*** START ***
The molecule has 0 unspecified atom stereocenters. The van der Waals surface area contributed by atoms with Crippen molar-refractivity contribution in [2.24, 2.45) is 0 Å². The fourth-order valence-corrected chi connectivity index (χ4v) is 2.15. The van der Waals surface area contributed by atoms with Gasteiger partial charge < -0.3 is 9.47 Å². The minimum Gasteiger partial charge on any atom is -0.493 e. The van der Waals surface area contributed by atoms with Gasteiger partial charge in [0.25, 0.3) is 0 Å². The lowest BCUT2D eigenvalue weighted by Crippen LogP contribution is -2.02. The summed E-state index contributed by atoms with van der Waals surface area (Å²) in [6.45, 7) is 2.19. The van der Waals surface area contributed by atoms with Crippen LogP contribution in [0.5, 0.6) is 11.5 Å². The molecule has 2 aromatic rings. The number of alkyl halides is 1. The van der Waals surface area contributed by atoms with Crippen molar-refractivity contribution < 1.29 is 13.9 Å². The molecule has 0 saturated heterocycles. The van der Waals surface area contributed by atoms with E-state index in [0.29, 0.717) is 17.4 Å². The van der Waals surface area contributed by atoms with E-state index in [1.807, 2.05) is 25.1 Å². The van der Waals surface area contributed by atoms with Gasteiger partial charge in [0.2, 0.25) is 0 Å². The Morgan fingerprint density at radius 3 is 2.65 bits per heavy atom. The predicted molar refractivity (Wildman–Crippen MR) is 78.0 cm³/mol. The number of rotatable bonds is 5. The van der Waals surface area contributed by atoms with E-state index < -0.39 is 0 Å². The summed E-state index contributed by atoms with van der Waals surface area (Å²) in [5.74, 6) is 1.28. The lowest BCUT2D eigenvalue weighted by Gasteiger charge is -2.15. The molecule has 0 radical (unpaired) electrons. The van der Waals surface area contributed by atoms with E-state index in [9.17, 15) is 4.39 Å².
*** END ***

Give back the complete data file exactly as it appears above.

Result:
The molecule has 0 unspecified atom stereocenters. The van der Waals surface area contributed by atoms with Crippen molar-refractivity contribution in [2.24, 2.45) is 0 Å². The fourth-order valence-corrected chi connectivity index (χ4v) is 2.15. The van der Waals surface area contributed by atoms with Gasteiger partial charge < -0.3 is 9.47 Å². The minimum Gasteiger partial charge on any atom is -0.493 e. The van der Waals surface area contributed by atoms with Gasteiger partial charge in [0.25, 0.3) is 0 Å². The lowest BCUT2D eigenvalue weighted by Crippen LogP contribution is -2.02. The summed E-state index contributed by atoms with van der Waals surface area (Å²) in [6.45, 7) is 2.19. The van der Waals surface area contributed by atoms with Crippen LogP contribution in [0.5, 0.6) is 11.5 Å². The molecule has 2 aromatic rings. The number of alkyl halides is 1. The van der Waals surface area contributed by atoms with Crippen molar-refractivity contribution < 1.29 is 13.9 Å². The molecule has 0 saturated heterocycles. The van der Waals surface area contributed by atoms with E-state index in [0.29, 0.717) is 17.4 Å². The van der Waals surface area contributed by atoms with E-state index in [1.807, 2.05) is 25.1 Å². The van der Waals surface area contributed by atoms with Gasteiger partial charge in [0.2, 0.25) is 0 Å². The Morgan fingerprint density at radius 3 is 2.65 bits per heavy atom. The predicted molar refractivity (Wildman–Crippen MR) is 78.0 cm³/mol. The number of rotatable bonds is 5. The van der Waals surface area contributed by atoms with E-state index < -0.39 is 0 Å². The summed E-state index contributed by atoms with van der Waals surface area (Å²) in [5.74, 6) is 1.28. The lowest BCUT2D eigenvalue weighted by Gasteiger charge is -2.15. The molecule has 0 radical (unpaired) electrons. The van der Waals surface area contributed by atoms with E-state index in [9.17, 15) is 4.39 Å².